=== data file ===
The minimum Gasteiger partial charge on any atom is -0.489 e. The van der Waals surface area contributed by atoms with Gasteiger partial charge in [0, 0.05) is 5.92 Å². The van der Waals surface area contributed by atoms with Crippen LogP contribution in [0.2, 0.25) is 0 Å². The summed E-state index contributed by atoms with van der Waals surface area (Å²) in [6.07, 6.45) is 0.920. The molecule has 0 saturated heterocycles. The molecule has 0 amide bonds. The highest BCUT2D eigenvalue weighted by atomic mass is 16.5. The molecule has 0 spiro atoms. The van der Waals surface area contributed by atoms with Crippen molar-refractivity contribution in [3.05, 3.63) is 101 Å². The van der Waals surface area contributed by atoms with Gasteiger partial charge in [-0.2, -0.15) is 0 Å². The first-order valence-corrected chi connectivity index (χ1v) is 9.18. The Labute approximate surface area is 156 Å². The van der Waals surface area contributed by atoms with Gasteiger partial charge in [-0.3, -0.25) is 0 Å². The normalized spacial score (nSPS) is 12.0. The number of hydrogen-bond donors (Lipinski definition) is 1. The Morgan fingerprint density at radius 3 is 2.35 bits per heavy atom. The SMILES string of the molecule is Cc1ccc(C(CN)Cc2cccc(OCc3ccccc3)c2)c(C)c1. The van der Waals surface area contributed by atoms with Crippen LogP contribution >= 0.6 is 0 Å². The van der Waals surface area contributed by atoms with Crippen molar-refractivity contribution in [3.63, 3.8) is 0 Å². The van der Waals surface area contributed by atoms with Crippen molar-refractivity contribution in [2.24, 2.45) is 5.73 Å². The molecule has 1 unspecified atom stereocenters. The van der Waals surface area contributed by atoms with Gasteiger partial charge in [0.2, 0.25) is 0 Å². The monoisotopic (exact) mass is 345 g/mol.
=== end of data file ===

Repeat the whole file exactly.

The minimum Gasteiger partial charge on any atom is -0.489 e. The van der Waals surface area contributed by atoms with Gasteiger partial charge in [0, 0.05) is 5.92 Å². The van der Waals surface area contributed by atoms with Crippen LogP contribution in [0.2, 0.25) is 0 Å². The summed E-state index contributed by atoms with van der Waals surface area (Å²) in [6.07, 6.45) is 0.920. The molecule has 0 saturated heterocycles. The molecule has 0 amide bonds. The highest BCUT2D eigenvalue weighted by atomic mass is 16.5. The molecule has 0 spiro atoms. The van der Waals surface area contributed by atoms with Crippen molar-refractivity contribution in [3.05, 3.63) is 101 Å². The van der Waals surface area contributed by atoms with Gasteiger partial charge in [-0.2, -0.15) is 0 Å². The first-order valence-corrected chi connectivity index (χ1v) is 9.18. The Labute approximate surface area is 156 Å². The van der Waals surface area contributed by atoms with Gasteiger partial charge in [-0.3, -0.25) is 0 Å². The normalized spacial score (nSPS) is 12.0. The number of hydrogen-bond donors (Lipinski definition) is 1. The Morgan fingerprint density at radius 3 is 2.35 bits per heavy atom. The SMILES string of the molecule is Cc1ccc(C(CN)Cc2cccc(OCc3ccccc3)c2)c(C)c1. The van der Waals surface area contributed by atoms with Crippen LogP contribution >= 0.6 is 0 Å². The van der Waals surface area contributed by atoms with Crippen molar-refractivity contribution in [3.63, 3.8) is 0 Å². The van der Waals surface area contributed by atoms with Crippen molar-refractivity contribution in [2.24, 2.45) is 5.73 Å². The molecule has 1 unspecified atom stereocenters. The van der Waals surface area contributed by atoms with Gasteiger partial charge in [0.2, 0.25) is 0 Å². The monoisotopic (exact) mass is 345 g/mol.